This is the perfect time of year to try and buy low on certain players. Stat lines can be highly skewed due to small sample size and early season struggles get magnified due to their affect on fantasy league standings. However, if you believe in your projections and you do the research, there are great bargains to be found.
A trade was just processed in the FB365 League in which my team gave up Todd Helton to acquire Gavin Floyd. Good trade? Bad trade? Even trade? You can be the judge of that, but allow me to explain why I made this deal.
My team started this season with Lance Berkman on the DL. Unfortunately, I didn’t draft a first baseman that could fill in for Berkman, so I added Luke Scott to begin the season. While Scott provided me with a quick home run, he soon fell into a slump that produced little of anything. Not knowing how long I’d be without Berkman, I went out in search of a trade that would serve as a temporary fix to my first base worries. I quickly found that dealin the form of Franklin Morales for Todd Helton.
Helton is about as steady a player (when healthy)as you can find, albeit far, far, removed from his glory days. His outstanding plate discipline and line drive contact skills make him a reliable source of AVG (if healthy) as well as some RBI hitting in the middle of Colorado’s lineup. This is exactly the type of player that I wanted. Not a stud, but someone who could help steady the ship until Berkman came back.
When Lance Berkman did finally come off the DL, Helton was sent to the pine.
One of my team’s early struggles has been a lack of depth in the rotation. Ricky Nolasco and Francisco Liriano are leading the way, with Shaun Marcum doing a very good job as a late round pick. However, Josh Beckett has struggled mightily early on and Carl Pavano, my fifth and final starter, has been up and down.
One look at what was available via the free agent list (Livan Hernandez, Carlos Silva, Aaron Harang) and I knew that I needed to start looking at some buy low options.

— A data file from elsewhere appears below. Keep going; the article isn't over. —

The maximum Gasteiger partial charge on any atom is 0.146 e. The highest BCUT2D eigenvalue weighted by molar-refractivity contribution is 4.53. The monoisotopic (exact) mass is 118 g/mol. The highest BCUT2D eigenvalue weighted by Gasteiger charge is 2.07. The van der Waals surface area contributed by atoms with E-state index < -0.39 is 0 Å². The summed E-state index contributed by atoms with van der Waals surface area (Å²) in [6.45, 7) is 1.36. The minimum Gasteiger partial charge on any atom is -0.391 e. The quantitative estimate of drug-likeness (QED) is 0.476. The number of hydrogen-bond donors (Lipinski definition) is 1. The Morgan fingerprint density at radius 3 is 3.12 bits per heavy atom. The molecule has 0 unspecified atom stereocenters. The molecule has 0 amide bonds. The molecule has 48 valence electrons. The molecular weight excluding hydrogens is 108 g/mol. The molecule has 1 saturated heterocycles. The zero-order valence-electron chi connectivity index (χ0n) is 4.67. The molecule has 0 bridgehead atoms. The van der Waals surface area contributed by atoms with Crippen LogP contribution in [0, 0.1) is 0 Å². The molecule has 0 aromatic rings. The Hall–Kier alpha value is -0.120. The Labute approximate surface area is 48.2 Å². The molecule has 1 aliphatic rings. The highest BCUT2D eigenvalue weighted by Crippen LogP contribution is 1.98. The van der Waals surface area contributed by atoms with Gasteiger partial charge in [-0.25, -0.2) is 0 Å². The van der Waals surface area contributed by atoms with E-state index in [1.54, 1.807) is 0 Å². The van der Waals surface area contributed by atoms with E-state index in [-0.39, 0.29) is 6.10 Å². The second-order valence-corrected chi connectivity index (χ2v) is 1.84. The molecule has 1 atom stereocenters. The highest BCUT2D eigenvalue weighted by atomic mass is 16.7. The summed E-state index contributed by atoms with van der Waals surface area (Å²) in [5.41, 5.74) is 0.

One starting pitcher that was on my radar on draft day was Gavin Floyd. Last season Floyd posted an above average 7.6 K/9 and a well above average 2.75 BB/9. He also missed bats (caused swings and misses) at an above average rate. He was a pitcher that I thought had the potential to outperform his draft day value.
Things have not gone so well for Floyd to start the 2010 season. His ERA currently sits at 8.38 with a 2.02 WHIP, but remember what I said about small sample size? Floyd has been a victim of a some bad luck early on and it has reflected tremendously bad in only 19.1 innings of work. His BABIP against is an incredibly high .416, good for sixth highest in baseball, and he has stranded only 55 percent of his base-runners. Those factors have led to his high ERA, but kept his FIP* at 3.79.
There have been some issues with free passes early on as evident by Floyd’s 5.59 BB/9, but his track record suggests this will adjust soon. Over the past three seasons Floyd has posted BB/9 rates of 2.44, 3.05 and 2.75. On the other hand, Floyd is striking out hitters at an impressive pace (8.38 K/9) and missing bats at an extremely good rate (28.2 percent). Again, based on track record, Floyd’s strikeouts, whiff rate and walk rate should begin to regress a little, but there is a chance he improves in all three categories overall this season due to his age (27) and the fact that he has seen an improvement in all three categories from 2008 to 2009.
Seeing an opportunity to buy low on Floyd, I offered Helton straight up knowing that the other team was starting Kevin Kouzmanoff at CI. The trade was accepted soon thereafter.
If this were the day after the draft would someone have accepted Helton for Floyd? I would say no based on ADP, but everyone has their own opinion. Though I felt good about buying low on Floyd, there is still risk involved in this deal for me. I gave up my backup plan at first base and, though Berkman has hit the ball well since returning, his knee could be an issue that lingers all season long. Also, I am adding a pitcher with a career 4.79 ERA (4.82 FIP).
Another way to look at this deal from my team’s perspective is to go back to my first Helton trade, the one in which I sent Franklin Morales the other way. I traded Franklin Morales for Todd Helton and then flipped Todd Helton for Gavin Floyd. Essentially trading Franklin Morales for Gavin Floyd.
I’d love to hear your thoughts on the deal. Also, be sure to vote on the deal by going to the main page and finding the poll section on the right sidebar.
*Fielding Independent Pitching, a measure of all those things for which a pitcher is specifically responsible. The formula is (HR*13+(BB+HBP-IBB)*3-K*2)/IP, plus a league-specific factor (usually around 3.2) to round out the number to an equivalent ERA number. FIP helps you understand how well a pitcher pitched, regardless of how well his fielders fielded.